Compare any two graphics cards:
GeForce GTX 550 Ti vs GeForce GTX 580 3GB
IntroThe GeForce GTX 550 Ti uses a 40 nm design. nVidia has clocked the core speed at 900 MHz. The GDDR5 RAM works at a speed of 1026 MHz on this particular card. It features 192 SPUs along with 32 Texture Address Units and 24 Rasterization Operator Units.
Compare those specifications to the GeForce GTX 580 3GB, which comes with core speeds of 772 MHz on the GPU, and 1002 MHz on the 3072 MB of GDDR5 memory. It features 512 SPUs along with 64 Texture Address Units and 48 ROPs.
(No game benchmarks for this combination yet.)
Power Usage and Theoretical Benchmarks
Power Consumption (Max TDP)
Theoretically, the GeForce GTX 580 3GB should be much faster than the GeForce GTX 550 Ti overall. (explain)
Texel RateThe GeForce GTX 580 3GB should be a lot (about 72%) more effective at anisotropic filtering than the GeForce GTX 550 Ti. (explain)
Pixel RateThe GeForce GTX 580 3GB will be quite a bit (about 72%) faster with regards to AA than the GeForce GTX 550 Ti, and also able to handle higher resolutions without slowing down too much. (explain)
Please note that the above 'benchmarks' are all just theoretical - the results were calculated based on the card's specifications, and real-world performance may (and probably will) vary at least a bit.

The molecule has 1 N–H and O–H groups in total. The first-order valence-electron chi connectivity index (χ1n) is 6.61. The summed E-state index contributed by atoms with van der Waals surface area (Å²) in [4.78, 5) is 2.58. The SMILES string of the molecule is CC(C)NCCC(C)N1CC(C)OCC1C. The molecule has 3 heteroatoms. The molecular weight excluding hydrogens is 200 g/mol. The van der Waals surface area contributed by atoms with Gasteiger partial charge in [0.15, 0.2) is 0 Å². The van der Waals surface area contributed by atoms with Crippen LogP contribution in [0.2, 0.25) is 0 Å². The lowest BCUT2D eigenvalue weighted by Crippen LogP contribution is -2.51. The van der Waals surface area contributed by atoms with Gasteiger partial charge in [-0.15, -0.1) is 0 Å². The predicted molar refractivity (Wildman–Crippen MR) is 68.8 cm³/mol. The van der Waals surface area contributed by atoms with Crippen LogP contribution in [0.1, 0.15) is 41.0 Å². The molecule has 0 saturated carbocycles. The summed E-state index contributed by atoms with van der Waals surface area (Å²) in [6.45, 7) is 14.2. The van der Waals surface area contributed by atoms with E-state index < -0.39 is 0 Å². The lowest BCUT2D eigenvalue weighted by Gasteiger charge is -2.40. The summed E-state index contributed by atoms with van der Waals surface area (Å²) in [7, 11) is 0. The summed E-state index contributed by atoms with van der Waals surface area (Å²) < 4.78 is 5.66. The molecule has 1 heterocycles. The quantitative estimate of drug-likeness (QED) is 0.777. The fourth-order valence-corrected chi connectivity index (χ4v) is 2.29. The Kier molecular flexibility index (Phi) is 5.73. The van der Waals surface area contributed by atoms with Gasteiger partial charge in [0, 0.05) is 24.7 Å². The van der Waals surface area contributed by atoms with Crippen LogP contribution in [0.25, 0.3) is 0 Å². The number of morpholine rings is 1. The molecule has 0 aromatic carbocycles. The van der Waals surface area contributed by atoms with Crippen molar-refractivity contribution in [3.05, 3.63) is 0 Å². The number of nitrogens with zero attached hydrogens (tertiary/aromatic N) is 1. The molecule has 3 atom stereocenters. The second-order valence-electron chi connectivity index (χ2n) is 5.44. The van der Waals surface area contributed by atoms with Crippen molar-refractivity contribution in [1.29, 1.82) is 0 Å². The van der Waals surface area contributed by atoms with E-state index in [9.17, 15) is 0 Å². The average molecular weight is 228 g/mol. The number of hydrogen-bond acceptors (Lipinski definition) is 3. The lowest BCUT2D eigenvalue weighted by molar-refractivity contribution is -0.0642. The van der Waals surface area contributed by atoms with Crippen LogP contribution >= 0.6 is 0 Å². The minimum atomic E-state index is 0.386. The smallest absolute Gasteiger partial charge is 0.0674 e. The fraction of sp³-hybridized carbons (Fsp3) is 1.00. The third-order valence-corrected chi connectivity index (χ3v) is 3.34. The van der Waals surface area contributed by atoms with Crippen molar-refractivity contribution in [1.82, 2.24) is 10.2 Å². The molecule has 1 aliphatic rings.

Please note that the price comparisons are based on search keywords - sometimes it might show cards with very similar names that are not exactly the same as the one chosen in the comparison. We do try to filter out the wrong results as best we can, though.
Memory Bandwidth: Bandwidth is the max amount of data (in units of megabytes per second) that can be transported across the external memory interface in a second. It's calculated by multiplying the card's interface width by its memory speed. In the case of DDR memory, it should be multiplied by 2 again. If DDR5, multiply by 4 instead. The better the memory bandwidth, the faster the card will be in general. It especially helps with AA, High Dynamic Range and higher screen resolutions.
Texel Rate: Texel rate is the maximum amount of texture map elements (texels) that are applied per second. This is calculated by multiplying the total amount of texture units of the card by the core clock speed of the chip. The better this number, the better the video card will be at texture filtering (anisotropic filtering - AF). It is measured in millions of texels applied in one second.
Pixel Rate: Pixel rate is the most pixels that the graphics card could possibly write to the local memory in one second - measured in millions of pixels per second. The number is worked out by multiplying the amount of Raster Operations Pipelines by the the core speed of the card. ROPs (Raster Operations Pipelines - sometimes also referred to as Render Output Units) are responsible for drawing the pixels (image) on the screen. The actual pixel output rate is also dependant on lots of other factors, especially the memory bandwidth - the lower the memory bandwidth is, the lower the potential to reach the maximum fill rate.